The tank weapon should look familiar to anyone who followed the Unicron Trilogy, as it's molded after Megatron/Galvatron's alternate mode in Armada/Micron Legend. When I first heard about that, I thought it was incredibly cool that Superlink Galvatron/Energon Megatron used his previous form as a weapon. Haven't seen it in action in the TV series - he seems to prefer using a sword - but it's an excellent idea.

It's something of a 'Super Deformed' version of Armada Megatron/Galvatron, as the turret is proportionally larger. The barrel is fatter, too, even though the length comparatively similar. It could have done with some with some paint to bring out the details - it even lacks the battle damage highlights of the original and Western versions - since detail is so abundant, considering its size.

Going by the look of the tank, one might expect a light to flash behind the Decepticon insignia on the transparent yellow window on the turret when the missile is fired, but sadly the sound effect is all there is. What's quite interesting about this weapon is that it comes with a Mini-Con port (inactive) in the same place as the port on Armada/Micron Legend Megatron and Galvatron which activates the machine gun sound effect. In roughly the same position as another, this weapon has a port for just about any standard (5mm peg) energon weapon. In place of the Mini-Con launch ramp, there's a flip-up targeting system... though it's rather a strange addition to the model as it would be rather difficult for the operator to see.

The thing that bugs me the most about this model is that the Superlink/Energon line had some unique and interesting molds with excellent transformations... and yet this thing - one of the larger models in the line - is utterly simplistic, even more basic than Armada Megatron/Galvatron. The way the entire nose of the craft just hangs off his back in robot mode is lazy and unsightly to the point of reminding me of the worst of Generation 1. Granted, TransFormers toys have been doing that as recently as 2009, and even in the movie line, so it's nothing out of the ordinary. This thing seems to have been designed as a robot mode homage to Galvatron from the animated movie, and then just had jet parts slapped on for a transformation that would make a contemporary Scout Class figure look like the height of complexity. There are unfortunately plenty of TransFormers planes that are little more than a folded up robot stuck in the underside of a plane, but this model is the equal and opposite: bits of plane stuck on the back of a robot.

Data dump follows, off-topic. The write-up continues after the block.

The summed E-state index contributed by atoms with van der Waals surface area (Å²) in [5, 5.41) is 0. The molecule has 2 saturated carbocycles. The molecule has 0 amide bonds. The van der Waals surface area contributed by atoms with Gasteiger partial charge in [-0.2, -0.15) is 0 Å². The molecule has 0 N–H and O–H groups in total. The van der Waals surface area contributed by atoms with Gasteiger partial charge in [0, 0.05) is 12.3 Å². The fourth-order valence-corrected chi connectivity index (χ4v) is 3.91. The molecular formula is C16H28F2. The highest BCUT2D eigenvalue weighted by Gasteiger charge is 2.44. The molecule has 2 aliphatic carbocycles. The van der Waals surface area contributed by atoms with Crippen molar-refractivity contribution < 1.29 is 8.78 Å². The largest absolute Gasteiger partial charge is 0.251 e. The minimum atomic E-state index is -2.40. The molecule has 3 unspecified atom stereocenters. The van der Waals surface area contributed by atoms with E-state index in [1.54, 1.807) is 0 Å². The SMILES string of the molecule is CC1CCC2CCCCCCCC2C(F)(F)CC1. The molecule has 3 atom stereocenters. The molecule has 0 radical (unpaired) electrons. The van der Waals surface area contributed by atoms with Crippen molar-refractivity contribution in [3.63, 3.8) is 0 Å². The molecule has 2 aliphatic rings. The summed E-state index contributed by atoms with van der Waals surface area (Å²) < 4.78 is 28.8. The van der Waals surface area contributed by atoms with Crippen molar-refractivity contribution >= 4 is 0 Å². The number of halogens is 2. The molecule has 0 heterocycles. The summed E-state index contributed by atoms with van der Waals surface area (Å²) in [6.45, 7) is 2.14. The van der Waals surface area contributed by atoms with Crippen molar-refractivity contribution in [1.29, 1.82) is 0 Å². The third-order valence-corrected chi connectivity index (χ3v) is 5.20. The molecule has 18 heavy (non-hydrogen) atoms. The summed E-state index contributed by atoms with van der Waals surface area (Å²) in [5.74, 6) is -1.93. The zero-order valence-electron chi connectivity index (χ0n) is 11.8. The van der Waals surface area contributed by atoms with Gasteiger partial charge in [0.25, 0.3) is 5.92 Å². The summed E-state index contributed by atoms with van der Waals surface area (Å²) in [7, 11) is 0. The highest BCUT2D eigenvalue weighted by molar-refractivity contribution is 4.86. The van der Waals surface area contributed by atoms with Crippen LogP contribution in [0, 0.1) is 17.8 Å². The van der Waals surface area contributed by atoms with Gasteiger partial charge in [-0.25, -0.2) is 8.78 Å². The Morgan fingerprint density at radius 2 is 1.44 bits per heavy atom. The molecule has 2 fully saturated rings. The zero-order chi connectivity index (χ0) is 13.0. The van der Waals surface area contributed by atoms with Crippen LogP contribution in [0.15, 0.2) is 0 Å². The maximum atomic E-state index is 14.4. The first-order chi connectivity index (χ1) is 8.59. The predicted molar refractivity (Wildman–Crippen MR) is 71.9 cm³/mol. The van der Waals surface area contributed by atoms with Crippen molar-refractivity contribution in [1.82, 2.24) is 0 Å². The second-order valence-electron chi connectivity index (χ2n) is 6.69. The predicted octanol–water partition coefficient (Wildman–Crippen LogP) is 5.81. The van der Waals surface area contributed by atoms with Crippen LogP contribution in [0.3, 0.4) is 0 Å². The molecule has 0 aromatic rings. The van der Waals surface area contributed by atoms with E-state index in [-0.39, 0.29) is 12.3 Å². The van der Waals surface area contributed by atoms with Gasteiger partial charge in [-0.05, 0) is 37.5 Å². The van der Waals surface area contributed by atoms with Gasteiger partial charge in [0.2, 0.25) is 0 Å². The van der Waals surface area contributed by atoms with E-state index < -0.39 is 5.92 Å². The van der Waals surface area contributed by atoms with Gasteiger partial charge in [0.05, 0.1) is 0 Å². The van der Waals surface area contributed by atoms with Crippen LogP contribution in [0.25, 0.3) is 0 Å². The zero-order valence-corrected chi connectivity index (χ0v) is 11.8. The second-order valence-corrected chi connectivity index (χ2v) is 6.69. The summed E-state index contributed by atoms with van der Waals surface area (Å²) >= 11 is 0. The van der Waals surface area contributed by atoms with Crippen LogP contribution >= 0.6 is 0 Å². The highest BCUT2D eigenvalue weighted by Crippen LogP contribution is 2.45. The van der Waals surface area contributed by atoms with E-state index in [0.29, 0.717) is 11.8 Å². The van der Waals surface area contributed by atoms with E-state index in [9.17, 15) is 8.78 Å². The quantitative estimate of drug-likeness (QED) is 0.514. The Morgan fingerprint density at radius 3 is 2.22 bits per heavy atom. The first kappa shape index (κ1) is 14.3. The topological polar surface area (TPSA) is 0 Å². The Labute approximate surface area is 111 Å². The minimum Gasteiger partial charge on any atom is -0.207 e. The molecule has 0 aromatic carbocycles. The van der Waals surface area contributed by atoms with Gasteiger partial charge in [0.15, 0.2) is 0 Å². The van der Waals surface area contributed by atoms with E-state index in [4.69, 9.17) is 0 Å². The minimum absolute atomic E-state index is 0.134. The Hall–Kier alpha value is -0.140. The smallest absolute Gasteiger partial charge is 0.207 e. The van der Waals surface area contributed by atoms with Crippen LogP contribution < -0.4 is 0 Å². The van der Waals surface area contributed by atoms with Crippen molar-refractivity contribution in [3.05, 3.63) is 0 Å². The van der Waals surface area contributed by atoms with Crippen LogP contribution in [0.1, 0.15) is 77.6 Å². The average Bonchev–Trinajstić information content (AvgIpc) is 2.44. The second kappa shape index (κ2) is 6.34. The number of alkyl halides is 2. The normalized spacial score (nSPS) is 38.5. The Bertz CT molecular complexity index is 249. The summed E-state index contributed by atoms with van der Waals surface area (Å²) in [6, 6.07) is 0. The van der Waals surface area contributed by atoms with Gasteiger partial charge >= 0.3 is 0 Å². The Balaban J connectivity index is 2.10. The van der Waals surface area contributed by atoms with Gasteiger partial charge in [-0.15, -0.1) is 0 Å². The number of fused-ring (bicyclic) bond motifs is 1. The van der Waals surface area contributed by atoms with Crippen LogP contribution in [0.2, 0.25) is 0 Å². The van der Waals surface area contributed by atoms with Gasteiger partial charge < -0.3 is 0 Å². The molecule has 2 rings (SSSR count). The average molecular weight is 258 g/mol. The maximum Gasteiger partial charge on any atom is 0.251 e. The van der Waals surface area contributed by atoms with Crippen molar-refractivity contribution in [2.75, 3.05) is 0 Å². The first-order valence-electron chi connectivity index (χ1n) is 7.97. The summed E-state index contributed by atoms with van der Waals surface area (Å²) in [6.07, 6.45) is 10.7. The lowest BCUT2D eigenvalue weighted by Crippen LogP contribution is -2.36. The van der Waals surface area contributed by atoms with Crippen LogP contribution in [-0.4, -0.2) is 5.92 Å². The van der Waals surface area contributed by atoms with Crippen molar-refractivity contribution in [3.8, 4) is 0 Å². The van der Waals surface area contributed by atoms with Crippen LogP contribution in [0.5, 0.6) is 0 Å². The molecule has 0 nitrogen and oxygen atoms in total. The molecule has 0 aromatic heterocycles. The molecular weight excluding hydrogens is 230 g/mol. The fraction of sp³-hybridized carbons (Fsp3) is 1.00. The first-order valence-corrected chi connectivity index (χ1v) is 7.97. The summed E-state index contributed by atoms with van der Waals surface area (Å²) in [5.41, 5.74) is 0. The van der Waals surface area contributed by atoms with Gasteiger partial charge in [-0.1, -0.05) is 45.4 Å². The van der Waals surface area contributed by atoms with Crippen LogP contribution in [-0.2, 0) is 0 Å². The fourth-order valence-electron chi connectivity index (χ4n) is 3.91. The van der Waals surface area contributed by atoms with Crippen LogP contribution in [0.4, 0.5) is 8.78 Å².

On the upside, his articulation is a significant improvement on the Armada/Micron Legend version, with fully articulated hips and properly bending knees, though the ratchet joints are such that even one notch makes too big a difference to their position. Additionally, the feet are tricky to line up in any pose other than 'standing straight' because they aren't at all poseable so, in most poses, he ends up 'standing' in a very precarious balancing act. The arms are pretty good, but the cannons on his shoulders look rather daft and, when using his sword in particular, they get in the way of posing because the tank's barrel clashes with the weapon.

As far as the alternate mode goes, I rather wish I'd picked up the original version, which I always think looks like someone tried to turn a swan into an attack jet. Purple, silver and black doesn't look quite so interesting and the paintwork has been cut back substantially (unusual for Takara at the time). For robot mode, however, this version wins out through sheer authenticity to the animated movie appearance of Galvatron... that said, the US version, just for a change - was even better, having been given rather more intricate paintwork and its tank mode is coloured after Armada Galvatron (thus referring quite well to the weapon used by Galvatron in the G1 cartoon), whereas this version's tank is plain purple for no obvious reason (except perhaps to refer to the weapon wielded by the G1 Galvatron toy).

No comments:

Post a Comment